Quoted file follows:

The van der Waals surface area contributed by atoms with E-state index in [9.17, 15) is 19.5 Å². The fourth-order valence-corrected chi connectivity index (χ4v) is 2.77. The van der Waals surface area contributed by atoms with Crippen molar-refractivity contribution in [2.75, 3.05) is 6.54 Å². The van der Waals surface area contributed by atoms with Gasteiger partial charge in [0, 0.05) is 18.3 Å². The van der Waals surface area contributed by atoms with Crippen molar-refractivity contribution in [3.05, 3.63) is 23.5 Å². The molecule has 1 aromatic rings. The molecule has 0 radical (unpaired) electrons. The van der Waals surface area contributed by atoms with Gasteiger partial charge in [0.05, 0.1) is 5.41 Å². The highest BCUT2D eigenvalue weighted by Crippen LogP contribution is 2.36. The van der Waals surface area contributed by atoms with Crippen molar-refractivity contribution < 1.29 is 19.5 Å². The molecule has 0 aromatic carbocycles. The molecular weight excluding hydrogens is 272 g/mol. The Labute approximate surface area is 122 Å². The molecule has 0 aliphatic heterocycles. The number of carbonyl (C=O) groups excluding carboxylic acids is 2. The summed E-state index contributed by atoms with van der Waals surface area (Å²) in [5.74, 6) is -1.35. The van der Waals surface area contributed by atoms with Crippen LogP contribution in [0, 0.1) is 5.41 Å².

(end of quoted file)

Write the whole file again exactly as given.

The van der Waals surface area contributed by atoms with E-state index in [9.17, 15) is 19.5 Å². The fourth-order valence-corrected chi connectivity index (χ4v) is 2.77. The van der Waals surface area contributed by atoms with Crippen molar-refractivity contribution in [2.75, 3.05) is 6.54 Å². The van der Waals surface area contributed by atoms with Gasteiger partial charge in [0, 0.05) is 18.3 Å². The van der Waals surface area contributed by atoms with Crippen molar-refractivity contribution in [3.05, 3.63) is 23.5 Å². The molecule has 1 aromatic rings. The molecule has 0 radical (unpaired) electrons. The van der Waals surface area contributed by atoms with Gasteiger partial charge in [0.05, 0.1) is 5.41 Å². The highest BCUT2D eigenvalue weighted by Crippen LogP contribution is 2.36. The van der Waals surface area contributed by atoms with Crippen molar-refractivity contribution < 1.29 is 19.5 Å². The molecule has 0 aromatic carbocycles. The molecular weight excluding hydrogens is 272 g/mol. The Labute approximate surface area is 122 Å². The molecule has 0 aliphatic heterocycles. The number of carbonyl (C=O) groups excluding carboxylic acids is 2. The summed E-state index contributed by atoms with van der Waals surface area (Å²) in [5.74, 6) is -1.35. The van der Waals surface area contributed by atoms with Crippen LogP contribution in [0, 0.1) is 5.41 Å².